“I want people to think about how the earth is going to be in a hundred years,” says Reese Dubenko.
She’s small, serious and determined, with clear blue eyes and the kind of smile that comes infrequently enough that when it appears, I feel like I’ve earned it. She’s all of ten years old, but it’s clear she thinks about things that most 10-year-olds don’t—things that most adults don’t.
Today, she’s sitting in a Starbucks in San Jose, with a reusable cup in front of her, along with a couple of reusable bags, cloth mesh and resealable plastic, and a sleek black cylinder that contains her metal straw. “She bought them with her own money,” her dad Tim, who is sitting next to her, says admiringly.
Reese’s journey as an environmentalist began with social media and hearing about VSCO girls. She’s not a VSCO girl, she’s quick to point out, “I don’t wear scrunchies,” she says, of the ubiquitous hair wrap of the much-maligned enviro-girls. But “Save the Turtles,” the VSCO Girl message, popularized on social media and elevated to meme status, stayed with her. Making the connection to her own life came not long after. One day, following a long family vacation, Reese and her dad were in the grocery story to stock up on staples and fresh produce. “I looked into the cart and thought, ‘It’s full of plastic,’” Reese says.
That moment shifted something for her, catalyzing climate change from the abstract into a problem she felt she could do something about. Reese is the kind of kid who bakes treats for the dogs at her local shelter, so that she can cuddle them. When asked about what she wants to be when she grows up, she says a veterinarian. “Reese has a very kind heart,” her dad says.
From the beginning, Reese was clear about the actions she wanted her family to take towards abating climate change. “It started with her really being a little stinker about it,” says her dad, laughing. “If we bring something plastic home, she wants us to reuse it. My wife will hide a plastic bottle because she knows Reese is going to grill us.”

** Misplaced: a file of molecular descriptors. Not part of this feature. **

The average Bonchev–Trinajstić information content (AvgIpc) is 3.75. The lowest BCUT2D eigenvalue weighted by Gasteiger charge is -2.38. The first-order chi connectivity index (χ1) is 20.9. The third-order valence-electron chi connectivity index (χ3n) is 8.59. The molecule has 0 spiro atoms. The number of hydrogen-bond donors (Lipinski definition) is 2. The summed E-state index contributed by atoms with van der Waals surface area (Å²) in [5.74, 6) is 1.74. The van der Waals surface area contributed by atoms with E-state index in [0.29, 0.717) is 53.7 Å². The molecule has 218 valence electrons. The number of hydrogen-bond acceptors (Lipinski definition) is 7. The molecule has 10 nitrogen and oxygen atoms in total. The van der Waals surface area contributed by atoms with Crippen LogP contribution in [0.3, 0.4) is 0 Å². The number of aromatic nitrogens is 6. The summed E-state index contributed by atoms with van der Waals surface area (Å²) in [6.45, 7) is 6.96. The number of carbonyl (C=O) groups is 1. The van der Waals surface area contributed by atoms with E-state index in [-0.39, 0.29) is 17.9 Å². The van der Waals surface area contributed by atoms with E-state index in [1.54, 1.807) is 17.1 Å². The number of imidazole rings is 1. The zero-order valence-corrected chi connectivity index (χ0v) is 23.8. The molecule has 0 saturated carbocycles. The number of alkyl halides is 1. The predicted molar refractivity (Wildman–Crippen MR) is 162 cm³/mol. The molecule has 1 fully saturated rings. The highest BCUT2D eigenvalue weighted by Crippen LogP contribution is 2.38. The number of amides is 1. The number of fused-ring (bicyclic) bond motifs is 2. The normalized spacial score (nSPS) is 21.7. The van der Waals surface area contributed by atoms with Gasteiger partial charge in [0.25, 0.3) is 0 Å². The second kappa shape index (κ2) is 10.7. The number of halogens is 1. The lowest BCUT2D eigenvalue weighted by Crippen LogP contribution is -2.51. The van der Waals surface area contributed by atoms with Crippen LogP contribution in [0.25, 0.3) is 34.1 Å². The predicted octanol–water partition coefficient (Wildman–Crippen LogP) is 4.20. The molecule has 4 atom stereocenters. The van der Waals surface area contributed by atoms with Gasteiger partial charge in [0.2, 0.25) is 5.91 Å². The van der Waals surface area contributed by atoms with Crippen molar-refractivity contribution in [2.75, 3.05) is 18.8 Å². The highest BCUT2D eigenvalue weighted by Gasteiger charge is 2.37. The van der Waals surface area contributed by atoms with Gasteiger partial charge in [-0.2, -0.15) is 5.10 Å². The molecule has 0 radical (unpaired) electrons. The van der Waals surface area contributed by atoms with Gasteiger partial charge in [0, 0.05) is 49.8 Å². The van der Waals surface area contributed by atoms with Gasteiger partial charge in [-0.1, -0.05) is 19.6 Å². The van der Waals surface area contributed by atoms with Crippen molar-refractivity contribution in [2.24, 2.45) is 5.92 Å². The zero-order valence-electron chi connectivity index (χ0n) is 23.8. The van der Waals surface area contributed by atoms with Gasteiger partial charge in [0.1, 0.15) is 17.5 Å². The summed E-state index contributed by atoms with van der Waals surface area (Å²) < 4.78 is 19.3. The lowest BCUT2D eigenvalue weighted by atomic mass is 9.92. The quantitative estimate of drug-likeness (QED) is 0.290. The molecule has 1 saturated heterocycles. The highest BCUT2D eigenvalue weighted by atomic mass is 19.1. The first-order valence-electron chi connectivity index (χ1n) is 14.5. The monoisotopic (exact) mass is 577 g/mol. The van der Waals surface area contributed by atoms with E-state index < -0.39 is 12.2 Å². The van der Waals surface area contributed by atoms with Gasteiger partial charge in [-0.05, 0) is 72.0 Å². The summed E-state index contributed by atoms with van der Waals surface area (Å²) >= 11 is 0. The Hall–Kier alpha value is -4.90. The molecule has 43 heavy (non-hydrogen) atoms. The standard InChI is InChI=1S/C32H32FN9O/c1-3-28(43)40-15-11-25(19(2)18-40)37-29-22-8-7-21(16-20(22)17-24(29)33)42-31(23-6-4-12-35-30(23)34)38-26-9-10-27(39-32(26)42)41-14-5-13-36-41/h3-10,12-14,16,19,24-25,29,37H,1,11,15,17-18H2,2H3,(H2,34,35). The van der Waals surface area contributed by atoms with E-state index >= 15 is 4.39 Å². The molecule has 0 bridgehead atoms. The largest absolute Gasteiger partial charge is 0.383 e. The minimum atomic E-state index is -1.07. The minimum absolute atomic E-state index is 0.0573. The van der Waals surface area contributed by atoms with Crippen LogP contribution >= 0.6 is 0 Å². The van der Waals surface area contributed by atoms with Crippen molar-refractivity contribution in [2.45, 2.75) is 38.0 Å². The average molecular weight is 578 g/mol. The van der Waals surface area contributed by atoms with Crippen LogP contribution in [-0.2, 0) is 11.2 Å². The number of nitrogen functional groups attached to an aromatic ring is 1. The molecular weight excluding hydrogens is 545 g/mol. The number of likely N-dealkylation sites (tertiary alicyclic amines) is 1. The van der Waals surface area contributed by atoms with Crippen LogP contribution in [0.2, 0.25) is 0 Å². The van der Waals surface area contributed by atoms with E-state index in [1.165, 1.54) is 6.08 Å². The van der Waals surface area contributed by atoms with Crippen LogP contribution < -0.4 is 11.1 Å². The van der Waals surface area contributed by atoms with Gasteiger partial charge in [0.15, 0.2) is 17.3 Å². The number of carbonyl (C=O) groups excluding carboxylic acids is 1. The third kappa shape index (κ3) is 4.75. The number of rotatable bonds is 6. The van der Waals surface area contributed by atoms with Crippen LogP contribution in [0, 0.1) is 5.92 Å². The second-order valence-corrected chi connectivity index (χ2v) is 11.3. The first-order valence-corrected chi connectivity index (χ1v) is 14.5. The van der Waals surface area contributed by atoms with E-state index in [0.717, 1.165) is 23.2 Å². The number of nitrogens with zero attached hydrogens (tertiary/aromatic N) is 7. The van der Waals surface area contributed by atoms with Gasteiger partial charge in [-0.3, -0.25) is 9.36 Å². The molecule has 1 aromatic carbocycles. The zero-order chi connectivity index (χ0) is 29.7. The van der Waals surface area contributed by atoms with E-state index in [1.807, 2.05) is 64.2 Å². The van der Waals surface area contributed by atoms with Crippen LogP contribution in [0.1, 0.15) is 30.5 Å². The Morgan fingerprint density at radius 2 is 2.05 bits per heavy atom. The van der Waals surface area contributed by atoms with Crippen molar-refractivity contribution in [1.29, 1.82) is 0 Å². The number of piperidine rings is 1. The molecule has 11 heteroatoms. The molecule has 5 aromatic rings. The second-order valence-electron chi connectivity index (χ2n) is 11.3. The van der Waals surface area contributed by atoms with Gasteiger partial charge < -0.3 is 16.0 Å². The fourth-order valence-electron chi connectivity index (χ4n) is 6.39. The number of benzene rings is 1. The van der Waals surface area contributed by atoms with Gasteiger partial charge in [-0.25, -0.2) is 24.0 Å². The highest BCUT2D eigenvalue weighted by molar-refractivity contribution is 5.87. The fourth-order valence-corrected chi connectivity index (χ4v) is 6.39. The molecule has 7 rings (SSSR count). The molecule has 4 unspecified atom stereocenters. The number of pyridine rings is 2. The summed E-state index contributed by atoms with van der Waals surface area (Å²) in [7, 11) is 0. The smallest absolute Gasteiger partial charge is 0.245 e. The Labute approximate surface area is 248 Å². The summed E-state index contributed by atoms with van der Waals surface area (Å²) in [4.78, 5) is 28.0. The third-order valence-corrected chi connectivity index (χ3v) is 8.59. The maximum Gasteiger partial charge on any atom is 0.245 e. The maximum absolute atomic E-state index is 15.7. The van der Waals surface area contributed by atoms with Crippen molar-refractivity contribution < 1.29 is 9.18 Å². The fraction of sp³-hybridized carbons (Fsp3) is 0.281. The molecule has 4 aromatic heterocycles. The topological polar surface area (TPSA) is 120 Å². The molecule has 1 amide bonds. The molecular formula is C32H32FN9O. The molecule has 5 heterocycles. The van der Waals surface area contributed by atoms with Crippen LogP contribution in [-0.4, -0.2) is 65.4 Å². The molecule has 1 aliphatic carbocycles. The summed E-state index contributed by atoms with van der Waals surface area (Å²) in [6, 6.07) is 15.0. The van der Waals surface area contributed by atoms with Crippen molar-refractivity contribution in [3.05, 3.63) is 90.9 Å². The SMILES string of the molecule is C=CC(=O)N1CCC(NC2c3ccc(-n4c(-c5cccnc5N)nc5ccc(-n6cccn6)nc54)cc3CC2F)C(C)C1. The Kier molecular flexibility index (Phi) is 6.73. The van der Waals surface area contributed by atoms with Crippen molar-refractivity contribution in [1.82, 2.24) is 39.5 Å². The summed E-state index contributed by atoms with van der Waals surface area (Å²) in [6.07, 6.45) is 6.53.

“I forget, often, what it’s going to be like for her kids. What’s it going to be like for her generation,” says Tim. Reese is there to remind him, and his wife, when they fall short of her standards.
Tim says “My wife came home from work [recently] and she brought a fork back home, and said, ‘Hey Reese, I just wanted you to know that I brought this plastic fork home,’ and Reese said, ‘That’s great mom but why didn’t you bring a metal fork with you? Why did you even get a plastic fork?’ Even if we try to do something that helps the environment, she always wants to know why we can’t do more.”
Together, they are taking steps. Her family just installed solar on their home. Her mom bought her a copy of Greta Thunberg’s collected speeches, No One Is Too Small To Make A Difference for Christmas. And Reese is working on her dad to get an electric car. Still, as we talk, her dad fingers the tall disposable plastic cup that holds his drink. “I didn’t even think,” he says, shaking his head.
When I ask about whether the kids at school are thinking about plastic, Reese tells me about a boy in third grade, who all the kids called “The Water Bottle King” because he’d bring five bottles into school to drink every day. There’s another girl she knows who brings five or six plastic bags with every snack, every day. I can almost see other people’s trash piling up, like landfill, in her mind.
“When I say something, people make fun of me. They say I’m a VSCO girl.” But it doesn’t seem to do much to deter her. “Most people say they recycle, but only something like 9 percent of all plastics get recycled,” she says. This is a controversial figure, most sources put that number between 20 and 25 percent. “There are people who ask me, ‘Why do you care—there are so many other things wrong with the planet, it doesn’t even matter.’ But it does to me.”
It’s easy to forget when you’re talking to Reese that she’s a kid, especially when she brings up the pro-environmental stance of presidential hopeful Tom Steyer or hits you with statistics about how long it takes a plastic bag to decompose in landfill—500 years, according to The Center for Biological Diversity, but that number can be misleading: since plastic bags photodegrade instead of biodegrade, they become microplastics and continue to absorb toxins and pollute.
But when I ask Reese about ways she’d like to do more to protect the planet, it’s instantly clear there’s a fifth-grader behind those serious blue eyes. “I don’t like to sleep in the dark, so I leave my closet light on. Sometimes that light stays on all night.” It takes me a minute to understand that she feels guilty about leaving that light on, and would rather save that electricity. But it’s not surprising that even staunch little environmentalists are afraid of the dark. Especially the ones with their fingers on the pulse of the planet.